Have You Incorporated These 3 Moves in Your Pelvic Exercise Routine?

Kegel exercises have gained a reputation for helping women learn how to fix pelvic floor dysfunction. It consists of contractions between the pubic bone and tailbone. When you start a repetition in a Kegel exercise, you would feel a gentle lifting sensation in your lower abdomen and perineum. When you relax the muscles and let go of the contraction, you complete the rep.

Kegels are a form of exercise; thus, you need to follow the correct form and breathing when performing the reps. Like in all types of workouts, you must not hold your breath when doing Kegels. Otherwise, you might cause harm to yourself. 

Furthermore, you must keep your effort to just beneath your full capacity. If you strain yourself and exert 100 percent, you might use other muscle groups that are nearby. An exerciser can train you on how to isolate pelvic floor muscles.

There are many variations and progressions of a Kegel exercise. Here are three moves to include in your exercise routine.

Kegel progressions

You can engage your pelvic muscles in progressions by varying the intensity and duration of your contractions. There are two types of muscle fibers in this area, and they both respond to different speeds of contraction. A simple way of doing Kegel progressions is by lengthening one repetition’s hold time and following it up with a series of small reps.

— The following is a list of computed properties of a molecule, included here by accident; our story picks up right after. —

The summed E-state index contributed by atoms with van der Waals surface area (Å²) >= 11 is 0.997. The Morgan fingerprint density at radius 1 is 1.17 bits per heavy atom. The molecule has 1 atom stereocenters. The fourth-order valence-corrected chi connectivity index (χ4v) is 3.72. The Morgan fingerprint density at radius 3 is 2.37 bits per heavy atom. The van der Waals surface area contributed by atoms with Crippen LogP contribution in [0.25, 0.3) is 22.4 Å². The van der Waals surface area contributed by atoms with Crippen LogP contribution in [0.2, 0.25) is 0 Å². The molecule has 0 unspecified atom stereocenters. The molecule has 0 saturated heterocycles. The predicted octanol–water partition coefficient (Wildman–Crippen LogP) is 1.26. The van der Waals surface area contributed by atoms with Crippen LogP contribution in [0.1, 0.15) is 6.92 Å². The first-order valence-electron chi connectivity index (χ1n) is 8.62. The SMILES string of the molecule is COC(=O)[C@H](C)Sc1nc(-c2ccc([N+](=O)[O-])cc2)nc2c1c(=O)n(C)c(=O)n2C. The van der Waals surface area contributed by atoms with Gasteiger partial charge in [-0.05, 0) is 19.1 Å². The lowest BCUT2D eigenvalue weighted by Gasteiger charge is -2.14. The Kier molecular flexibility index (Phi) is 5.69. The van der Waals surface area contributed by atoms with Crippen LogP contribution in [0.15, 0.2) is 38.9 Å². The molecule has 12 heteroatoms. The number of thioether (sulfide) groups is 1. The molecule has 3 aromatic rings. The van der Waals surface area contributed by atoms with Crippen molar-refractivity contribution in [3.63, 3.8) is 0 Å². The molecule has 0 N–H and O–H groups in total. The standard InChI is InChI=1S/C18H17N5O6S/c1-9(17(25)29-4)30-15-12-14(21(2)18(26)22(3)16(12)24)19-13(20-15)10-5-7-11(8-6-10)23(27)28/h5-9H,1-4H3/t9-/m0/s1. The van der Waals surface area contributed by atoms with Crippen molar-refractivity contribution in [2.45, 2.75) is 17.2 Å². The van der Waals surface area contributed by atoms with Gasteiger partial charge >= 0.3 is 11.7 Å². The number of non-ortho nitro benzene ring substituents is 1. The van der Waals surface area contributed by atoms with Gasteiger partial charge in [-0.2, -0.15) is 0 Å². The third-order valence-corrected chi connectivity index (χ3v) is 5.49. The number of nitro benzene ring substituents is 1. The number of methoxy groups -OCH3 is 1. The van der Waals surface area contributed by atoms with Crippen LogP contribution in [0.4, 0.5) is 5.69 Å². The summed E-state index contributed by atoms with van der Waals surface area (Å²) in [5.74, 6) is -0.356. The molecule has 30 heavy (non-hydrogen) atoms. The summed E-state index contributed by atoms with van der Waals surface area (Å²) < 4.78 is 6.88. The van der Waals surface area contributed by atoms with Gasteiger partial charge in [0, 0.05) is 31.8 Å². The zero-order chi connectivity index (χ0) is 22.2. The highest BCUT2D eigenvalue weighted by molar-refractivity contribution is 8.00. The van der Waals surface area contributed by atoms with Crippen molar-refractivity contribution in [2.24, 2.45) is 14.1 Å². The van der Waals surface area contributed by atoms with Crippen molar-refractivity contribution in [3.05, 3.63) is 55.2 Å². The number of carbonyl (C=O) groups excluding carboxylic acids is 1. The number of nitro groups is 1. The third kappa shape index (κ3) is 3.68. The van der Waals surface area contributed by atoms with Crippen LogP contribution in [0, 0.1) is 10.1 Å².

This move can be performed while seated, standing, or even lying down. If you find it challenging to time your contractions, you can put on a track and time your reps to the song’s beats. 

Kegels with breathwork

If you have a regular yoga practice, you can incorporate your Kegels into it. When the instructor cues you to inhale, you can tense your floor muscles with it. Upon the signal to exhale, you can relax. 

Conversely, you can engage your pelvic floor muscles when you exhale loudly. This action causes the muscles to tighten and the abdomen to push air out of the lungs. The Warrior 1, Warrior 2, Triangle, and Bridge poses are the best for Kegel exercises.

Kegels during planking

Planking a great way of engaging your core, and it helps you strengthen your upper body. Aside from this, it also puts you in the best position to focus on your pelvic floor. 

There are various types of planks, and people have different tolerances for this exercise. If your wrists and feet are strong enough for a full plank, do that. 

However, you can perform a half-plank by keeping your knees to the floor. You can also try a wall plank. It involves standing an arms-length away and resting your arms on it at a perpendicular angle.

When doing Kegels while planking, you will feel your tailbone lift up and in. This sensation is alright; hold the plank and breathe, and do your repetitions.


Kegel exercises can be challenging to figure out at first. Since the muscle groups are small and concentrated, you might not know how to isolate them properly. With enough practice, though, you will learn how to work them out efficiently.

Getting an FDA-approved Kegel device like The Kegelmaster™ makes this process faster. We specially designed our vaginal exerciser to strengthen the muscles of the pelvic floor using progressive resistance. Contact us today for more details!

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